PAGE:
Passing forward Grandmother wisdom, wrapped up as legal precedents

As we pick our way along a cedar-lined trail near Bella Bella, B.C.  elder Pauline Waterfall explains how her Heiltsuk traditions have been “passed forward” to her. 

Having suffered through colonial onslaughts of genocide and residential schools, the resilience that Pauline embodies goes much further than just cultural survival. When you follow her into the forest she has a story about every medicinal plant. She greets the creatures she meets in the language of her ancestors. Like a grandmother tree at the heart of an old growth rainforest, she is carrying on relationships that are quite literally tens of thousands of years old. 

The wisdom that Indigenous elders carry is complex, but the way those teachings are put into practice can also be summed up in one word: Gvi’las

It’s a Heiltsuk word meaning ‘law’. At its essence, gvi’las embodies the values that are considered most worth passing forward. Just as grandmother trees give rise to new life, at its best, law can also nourish new generations of possibility. 

illustration by Karissa Chandrakate

This year, working with three law students from the University of Victoria through Pro Bono Students Canada, RAVEN set out to assess how the legal challenges we’ve supported have gone on to strengthen other Nation’s cases. 

What we found was surprising, and gratifying. 

We discovered that we, too, are becoming part of lineages of law. As you might have seen in our Victory report,  RAVEN-supported cases have been cited in judicial decisions more than 250 times over the past decade.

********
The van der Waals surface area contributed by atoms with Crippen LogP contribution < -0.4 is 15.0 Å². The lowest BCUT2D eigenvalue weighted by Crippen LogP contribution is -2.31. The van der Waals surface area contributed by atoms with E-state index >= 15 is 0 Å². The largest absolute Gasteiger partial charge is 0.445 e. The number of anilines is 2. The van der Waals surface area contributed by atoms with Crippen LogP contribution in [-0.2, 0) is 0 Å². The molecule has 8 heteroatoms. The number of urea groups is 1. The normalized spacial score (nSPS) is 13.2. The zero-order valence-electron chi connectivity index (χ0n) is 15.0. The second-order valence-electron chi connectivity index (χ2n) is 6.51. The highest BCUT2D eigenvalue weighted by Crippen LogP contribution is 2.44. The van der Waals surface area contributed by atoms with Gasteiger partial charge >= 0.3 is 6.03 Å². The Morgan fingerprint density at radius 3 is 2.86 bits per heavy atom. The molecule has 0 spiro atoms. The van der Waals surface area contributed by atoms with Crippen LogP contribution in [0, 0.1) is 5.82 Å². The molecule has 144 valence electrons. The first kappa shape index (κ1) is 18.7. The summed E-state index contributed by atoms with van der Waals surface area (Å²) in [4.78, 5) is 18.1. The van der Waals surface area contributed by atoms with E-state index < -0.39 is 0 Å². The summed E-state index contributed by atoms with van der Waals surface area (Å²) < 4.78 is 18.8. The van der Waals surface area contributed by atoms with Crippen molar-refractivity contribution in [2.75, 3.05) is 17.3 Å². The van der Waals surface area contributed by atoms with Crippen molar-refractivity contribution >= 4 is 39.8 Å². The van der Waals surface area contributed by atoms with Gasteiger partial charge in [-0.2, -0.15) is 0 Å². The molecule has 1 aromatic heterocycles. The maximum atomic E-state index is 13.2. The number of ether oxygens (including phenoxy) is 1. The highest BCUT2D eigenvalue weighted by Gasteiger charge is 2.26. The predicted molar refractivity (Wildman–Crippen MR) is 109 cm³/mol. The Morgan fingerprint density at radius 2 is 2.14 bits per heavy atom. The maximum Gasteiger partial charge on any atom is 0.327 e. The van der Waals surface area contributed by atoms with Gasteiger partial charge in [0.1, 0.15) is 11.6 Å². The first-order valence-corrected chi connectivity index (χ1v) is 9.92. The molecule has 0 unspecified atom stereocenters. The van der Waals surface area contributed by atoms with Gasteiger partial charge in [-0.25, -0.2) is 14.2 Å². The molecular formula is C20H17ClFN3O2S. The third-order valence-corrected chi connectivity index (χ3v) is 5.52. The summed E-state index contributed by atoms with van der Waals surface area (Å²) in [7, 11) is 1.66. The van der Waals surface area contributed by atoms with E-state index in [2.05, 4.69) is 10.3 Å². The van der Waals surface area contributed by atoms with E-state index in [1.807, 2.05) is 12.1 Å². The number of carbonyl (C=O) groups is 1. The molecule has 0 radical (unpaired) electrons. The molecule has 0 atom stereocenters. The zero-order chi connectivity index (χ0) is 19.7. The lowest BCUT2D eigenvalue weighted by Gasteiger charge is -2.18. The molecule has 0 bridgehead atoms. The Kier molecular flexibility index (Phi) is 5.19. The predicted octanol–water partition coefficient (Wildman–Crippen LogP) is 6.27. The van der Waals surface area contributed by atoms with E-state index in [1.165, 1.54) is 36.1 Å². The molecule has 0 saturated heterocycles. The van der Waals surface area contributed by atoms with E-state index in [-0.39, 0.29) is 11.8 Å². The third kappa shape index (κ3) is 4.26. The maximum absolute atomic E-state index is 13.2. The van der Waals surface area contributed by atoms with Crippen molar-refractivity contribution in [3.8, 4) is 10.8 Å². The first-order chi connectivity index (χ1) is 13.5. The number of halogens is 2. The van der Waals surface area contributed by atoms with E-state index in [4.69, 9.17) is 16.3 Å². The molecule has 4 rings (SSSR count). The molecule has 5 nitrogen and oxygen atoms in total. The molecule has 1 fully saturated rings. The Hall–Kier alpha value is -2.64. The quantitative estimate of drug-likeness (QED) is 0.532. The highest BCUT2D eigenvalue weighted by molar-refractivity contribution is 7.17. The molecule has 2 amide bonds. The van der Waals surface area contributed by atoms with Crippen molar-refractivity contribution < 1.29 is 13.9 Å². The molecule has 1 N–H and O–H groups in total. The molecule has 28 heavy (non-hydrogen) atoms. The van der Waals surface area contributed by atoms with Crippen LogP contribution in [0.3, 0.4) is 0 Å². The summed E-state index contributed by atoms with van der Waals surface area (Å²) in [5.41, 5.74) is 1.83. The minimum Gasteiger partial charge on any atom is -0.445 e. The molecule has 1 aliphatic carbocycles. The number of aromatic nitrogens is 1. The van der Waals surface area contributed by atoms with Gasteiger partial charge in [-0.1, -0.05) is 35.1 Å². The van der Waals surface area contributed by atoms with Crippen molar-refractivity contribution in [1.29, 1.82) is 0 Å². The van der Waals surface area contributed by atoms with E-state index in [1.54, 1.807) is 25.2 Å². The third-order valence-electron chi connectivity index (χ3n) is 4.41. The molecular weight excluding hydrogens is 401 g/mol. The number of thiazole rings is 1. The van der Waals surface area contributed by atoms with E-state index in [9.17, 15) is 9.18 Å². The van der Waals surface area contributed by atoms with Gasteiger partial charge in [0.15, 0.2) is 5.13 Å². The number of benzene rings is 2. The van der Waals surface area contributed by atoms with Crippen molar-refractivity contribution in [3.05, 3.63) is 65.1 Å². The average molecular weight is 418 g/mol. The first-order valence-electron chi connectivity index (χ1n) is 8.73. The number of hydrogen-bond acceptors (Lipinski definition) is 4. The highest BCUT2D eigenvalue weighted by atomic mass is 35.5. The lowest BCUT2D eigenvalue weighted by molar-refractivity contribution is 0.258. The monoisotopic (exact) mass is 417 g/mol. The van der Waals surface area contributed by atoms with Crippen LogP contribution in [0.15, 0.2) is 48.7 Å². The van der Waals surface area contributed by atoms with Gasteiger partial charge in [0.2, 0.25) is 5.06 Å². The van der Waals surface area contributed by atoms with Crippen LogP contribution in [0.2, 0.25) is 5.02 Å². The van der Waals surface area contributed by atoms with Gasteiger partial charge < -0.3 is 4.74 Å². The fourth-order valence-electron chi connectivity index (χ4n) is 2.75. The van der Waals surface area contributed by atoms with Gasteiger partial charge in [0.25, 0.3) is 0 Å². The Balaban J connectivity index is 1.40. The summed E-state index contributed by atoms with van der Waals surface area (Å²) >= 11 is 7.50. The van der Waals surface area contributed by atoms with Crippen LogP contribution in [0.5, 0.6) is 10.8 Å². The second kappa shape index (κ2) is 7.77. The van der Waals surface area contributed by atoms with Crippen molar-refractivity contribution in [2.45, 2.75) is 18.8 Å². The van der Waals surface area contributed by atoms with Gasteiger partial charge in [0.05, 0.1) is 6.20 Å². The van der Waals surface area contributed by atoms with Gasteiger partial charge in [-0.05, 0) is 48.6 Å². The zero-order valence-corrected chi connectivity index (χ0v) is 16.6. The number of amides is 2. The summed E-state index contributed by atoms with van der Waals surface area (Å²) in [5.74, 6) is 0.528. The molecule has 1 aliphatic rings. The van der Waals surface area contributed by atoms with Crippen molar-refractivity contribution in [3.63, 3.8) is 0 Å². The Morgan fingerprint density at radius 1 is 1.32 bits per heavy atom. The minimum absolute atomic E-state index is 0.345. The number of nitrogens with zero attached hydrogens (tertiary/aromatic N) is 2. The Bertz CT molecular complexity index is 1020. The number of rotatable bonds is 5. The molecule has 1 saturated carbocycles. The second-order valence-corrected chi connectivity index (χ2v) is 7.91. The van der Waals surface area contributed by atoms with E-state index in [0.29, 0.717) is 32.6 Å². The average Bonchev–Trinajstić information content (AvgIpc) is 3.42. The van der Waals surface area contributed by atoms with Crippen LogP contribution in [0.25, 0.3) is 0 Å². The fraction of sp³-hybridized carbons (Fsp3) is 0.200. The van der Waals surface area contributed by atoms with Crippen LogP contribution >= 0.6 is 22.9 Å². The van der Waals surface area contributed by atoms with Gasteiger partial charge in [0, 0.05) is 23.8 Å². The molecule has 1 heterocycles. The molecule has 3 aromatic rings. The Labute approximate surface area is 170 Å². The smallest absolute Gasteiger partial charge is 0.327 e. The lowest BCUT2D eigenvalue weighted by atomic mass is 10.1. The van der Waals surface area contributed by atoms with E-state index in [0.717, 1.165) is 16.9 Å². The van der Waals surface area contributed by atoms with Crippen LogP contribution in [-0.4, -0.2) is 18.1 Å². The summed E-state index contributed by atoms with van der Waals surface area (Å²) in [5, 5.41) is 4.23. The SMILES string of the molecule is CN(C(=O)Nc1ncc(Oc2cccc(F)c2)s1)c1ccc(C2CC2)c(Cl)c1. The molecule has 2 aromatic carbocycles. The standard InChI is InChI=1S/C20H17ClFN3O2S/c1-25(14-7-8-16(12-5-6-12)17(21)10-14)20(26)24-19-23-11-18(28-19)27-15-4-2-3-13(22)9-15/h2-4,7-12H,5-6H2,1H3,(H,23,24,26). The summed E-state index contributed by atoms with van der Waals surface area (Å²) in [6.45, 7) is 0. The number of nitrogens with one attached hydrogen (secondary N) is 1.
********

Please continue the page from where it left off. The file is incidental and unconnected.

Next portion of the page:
• The decision that led to Yukon First Nations’ victory in protecting the Peel Watershed has gone on to influence judicial interpretations of modern treaties, gradually shifting the focus to one of reconciliation and ongoing relationship.
  • The Pull Together to Stop Enbridge campaign judgement has been referenced as clarifying the standard required for the Crown’s duty to consult, emphasising the importance of ongoing consultation and the fact that “mere notetaking” will not suffice.
  • RAVEN’s work supporting legal challenges to Site C Dam helped to clarify the process for assessing whether the Crown’s consultation and accommodation has been sufficient, raising the standard for the duty to consult.
  • Through The People v. Trans Mountain, RAVEN supported a number of cases which have emphasised that the duty to consult must be determined on the basis of impacts on treaty rights, not simply on environmental impacts. The case also helped clarify how the duty can be discharged through constructive two-way dialogue.
  • RAVEN’s work with Beaver Lake Cree Nation resulted in a judgement which allows Indigenous Nations to raise arguments regarding the cumulative effects of development in treaty rights cases.

The Nations we support to go to court don’t always win: neither the Site C nor the TMX cases turned out the way we wanted. But the way the judgements in those cases are being applied shows that there are gains to be had by holding your ground, and taking a stand. 

It’s undeniable: win or lose, our research shows that RAVEN’s work is influencing the development of the law, and is advancing Crown-Indigenous relationships. 

Behind each of these cases are elders, whose testimony has been used in court to prove the unbroken governance responsibilities held by Indigenous Peoples. Elder’s stories instruct, delight, warn, and guide, but they also validate assertions that Indigenous Peoples have stewarded these lands and waters since time immemorial.

Because of the teachings kept alive by the likes of Pauline Waterfall, RAVEN has been able to contribute to establishing legal precedents that are, like a huckleberry sprung from an ancient cedar stump, part of a process of repair.  We are deeply grateful to Indigenous knowledge keepers, and to you for the part you play by listening, learning, and lending a hand in all the ways you do. 

Thank you for being part of our RAVEN story.

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